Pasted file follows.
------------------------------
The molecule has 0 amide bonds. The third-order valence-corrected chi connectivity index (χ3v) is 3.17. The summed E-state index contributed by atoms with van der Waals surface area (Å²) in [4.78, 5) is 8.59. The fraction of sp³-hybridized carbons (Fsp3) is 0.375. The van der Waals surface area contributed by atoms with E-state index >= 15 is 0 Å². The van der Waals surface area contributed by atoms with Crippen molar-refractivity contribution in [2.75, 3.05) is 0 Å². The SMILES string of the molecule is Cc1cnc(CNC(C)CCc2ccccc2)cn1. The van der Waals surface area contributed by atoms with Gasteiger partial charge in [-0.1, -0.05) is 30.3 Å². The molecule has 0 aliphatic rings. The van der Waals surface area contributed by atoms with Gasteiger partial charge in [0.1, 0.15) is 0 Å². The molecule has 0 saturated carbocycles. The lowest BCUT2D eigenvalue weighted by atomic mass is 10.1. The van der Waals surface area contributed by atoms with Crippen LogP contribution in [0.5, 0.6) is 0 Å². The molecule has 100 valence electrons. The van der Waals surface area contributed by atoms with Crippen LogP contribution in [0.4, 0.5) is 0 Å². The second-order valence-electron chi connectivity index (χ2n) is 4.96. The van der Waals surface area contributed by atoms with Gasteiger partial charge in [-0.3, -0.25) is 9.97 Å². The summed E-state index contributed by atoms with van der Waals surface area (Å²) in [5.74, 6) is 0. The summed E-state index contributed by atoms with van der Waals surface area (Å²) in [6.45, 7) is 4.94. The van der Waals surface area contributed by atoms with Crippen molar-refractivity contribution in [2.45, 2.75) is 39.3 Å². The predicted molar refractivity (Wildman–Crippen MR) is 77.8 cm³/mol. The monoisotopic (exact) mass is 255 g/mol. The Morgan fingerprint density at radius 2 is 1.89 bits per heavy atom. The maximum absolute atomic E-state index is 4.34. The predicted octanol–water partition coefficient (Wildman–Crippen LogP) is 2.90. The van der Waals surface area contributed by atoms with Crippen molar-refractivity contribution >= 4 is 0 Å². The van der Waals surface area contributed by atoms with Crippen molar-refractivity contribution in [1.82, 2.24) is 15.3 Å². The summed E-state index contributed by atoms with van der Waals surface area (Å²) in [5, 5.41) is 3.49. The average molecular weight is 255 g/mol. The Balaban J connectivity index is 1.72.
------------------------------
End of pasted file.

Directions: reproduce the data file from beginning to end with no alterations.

The molecule has 0 amide bonds. The third-order valence-corrected chi connectivity index (χ3v) is 3.17. The summed E-state index contributed by atoms with van der Waals surface area (Å²) in [4.78, 5) is 8.59. The fraction of sp³-hybridized carbons (Fsp3) is 0.375. The van der Waals surface area contributed by atoms with E-state index >= 15 is 0 Å². The van der Waals surface area contributed by atoms with Crippen molar-refractivity contribution in [2.75, 3.05) is 0 Å². The SMILES string of the molecule is Cc1cnc(CNC(C)CCc2ccccc2)cn1. The van der Waals surface area contributed by atoms with Gasteiger partial charge in [-0.1, -0.05) is 30.3 Å². The molecule has 0 aliphatic rings. The van der Waals surface area contributed by atoms with Gasteiger partial charge in [0.1, 0.15) is 0 Å². The molecule has 0 saturated carbocycles. The lowest BCUT2D eigenvalue weighted by atomic mass is 10.1. The van der Waals surface area contributed by atoms with Crippen LogP contribution in [0.5, 0.6) is 0 Å². The molecule has 100 valence electrons. The van der Waals surface area contributed by atoms with Crippen LogP contribution in [0.4, 0.5) is 0 Å². The second-order valence-electron chi connectivity index (χ2n) is 4.96. The van der Waals surface area contributed by atoms with Gasteiger partial charge in [-0.3, -0.25) is 9.97 Å². The summed E-state index contributed by atoms with van der Waals surface area (Å²) in [5.74, 6) is 0. The summed E-state index contributed by atoms with van der Waals surface area (Å²) in [6.45, 7) is 4.94. The van der Waals surface area contributed by atoms with Crippen molar-refractivity contribution in [2.45, 2.75) is 39.3 Å². The predicted molar refractivity (Wildman–Crippen MR) is 77.8 cm³/mol. The monoisotopic (exact) mass is 255 g/mol. The Morgan fingerprint density at radius 2 is 1.89 bits per heavy atom. The maximum absolute atomic E-state index is 4.34. The predicted octanol–water partition coefficient (Wildman–Crippen LogP) is 2.90. The van der Waals surface area contributed by atoms with Crippen molar-refractivity contribution >= 4 is 0 Å². The van der Waals surface area contributed by atoms with Crippen molar-refractivity contribution in [1.82, 2.24) is 15.3 Å². The summed E-state index contributed by atoms with van der Waals surface area (Å²) in [5, 5.41) is 3.49. The average molecular weight is 255 g/mol. The Balaban J connectivity index is 1.72.